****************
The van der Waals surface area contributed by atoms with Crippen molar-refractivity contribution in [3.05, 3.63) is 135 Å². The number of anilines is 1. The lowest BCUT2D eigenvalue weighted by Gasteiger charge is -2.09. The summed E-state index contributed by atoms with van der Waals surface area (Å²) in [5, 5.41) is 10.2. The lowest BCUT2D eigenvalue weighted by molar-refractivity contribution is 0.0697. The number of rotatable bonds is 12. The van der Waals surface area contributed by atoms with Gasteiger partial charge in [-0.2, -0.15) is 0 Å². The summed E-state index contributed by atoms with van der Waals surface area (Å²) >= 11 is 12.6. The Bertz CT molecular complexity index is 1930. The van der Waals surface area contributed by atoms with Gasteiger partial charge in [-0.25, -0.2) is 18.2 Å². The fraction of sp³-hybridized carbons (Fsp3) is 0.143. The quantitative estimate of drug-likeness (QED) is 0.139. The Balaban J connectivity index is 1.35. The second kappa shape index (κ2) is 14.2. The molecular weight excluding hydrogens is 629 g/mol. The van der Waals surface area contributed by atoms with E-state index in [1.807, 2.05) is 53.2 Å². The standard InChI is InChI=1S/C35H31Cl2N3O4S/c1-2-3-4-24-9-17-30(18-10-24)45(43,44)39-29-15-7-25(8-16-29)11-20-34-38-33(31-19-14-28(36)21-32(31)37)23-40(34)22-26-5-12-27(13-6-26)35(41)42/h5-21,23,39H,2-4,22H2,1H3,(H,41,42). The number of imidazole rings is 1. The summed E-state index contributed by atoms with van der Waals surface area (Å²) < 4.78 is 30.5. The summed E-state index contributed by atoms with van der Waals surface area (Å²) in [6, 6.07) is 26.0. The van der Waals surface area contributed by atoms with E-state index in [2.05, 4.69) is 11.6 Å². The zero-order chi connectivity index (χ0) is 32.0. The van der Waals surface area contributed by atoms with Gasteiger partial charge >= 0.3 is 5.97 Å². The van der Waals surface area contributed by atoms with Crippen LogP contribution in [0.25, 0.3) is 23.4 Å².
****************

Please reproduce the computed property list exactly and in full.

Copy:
The van der Waals surface area contributed by atoms with Crippen molar-refractivity contribution in [3.05, 3.63) is 135 Å². The number of anilines is 1. The lowest BCUT2D eigenvalue weighted by Gasteiger charge is -2.09. The summed E-state index contributed by atoms with van der Waals surface area (Å²) in [5, 5.41) is 10.2. The lowest BCUT2D eigenvalue weighted by molar-refractivity contribution is 0.0697. The number of rotatable bonds is 12. The van der Waals surface area contributed by atoms with Gasteiger partial charge in [-0.2, -0.15) is 0 Å². The summed E-state index contributed by atoms with van der Waals surface area (Å²) >= 11 is 12.6. The Bertz CT molecular complexity index is 1930. The van der Waals surface area contributed by atoms with Gasteiger partial charge in [-0.25, -0.2) is 18.2 Å². The fraction of sp³-hybridized carbons (Fsp3) is 0.143. The quantitative estimate of drug-likeness (QED) is 0.139. The Balaban J connectivity index is 1.35. The second kappa shape index (κ2) is 14.2. The molecular weight excluding hydrogens is 629 g/mol. The van der Waals surface area contributed by atoms with E-state index in [1.807, 2.05) is 53.2 Å². The standard InChI is InChI=1S/C35H31Cl2N3O4S/c1-2-3-4-24-9-17-30(18-10-24)45(43,44)39-29-15-7-25(8-16-29)11-20-34-38-33(31-19-14-28(36)21-32(31)37)23-40(34)22-26-5-12-27(13-6-26)35(41)42/h5-21,23,39H,2-4,22H2,1H3,(H,41,42). The number of imidazole rings is 1. The summed E-state index contributed by atoms with van der Waals surface area (Å²) < 4.78 is 30.5. The summed E-state index contributed by atoms with van der Waals surface area (Å²) in [6, 6.07) is 26.0. The van der Waals surface area contributed by atoms with E-state index in [2.05, 4.69) is 11.6 Å². The zero-order chi connectivity index (χ0) is 32.0. The van der Waals surface area contributed by atoms with Gasteiger partial charge >= 0.3 is 5.97 Å². The van der Waals surface area contributed by atoms with Crippen LogP contribution in [0.25, 0.3) is 23.4 Å².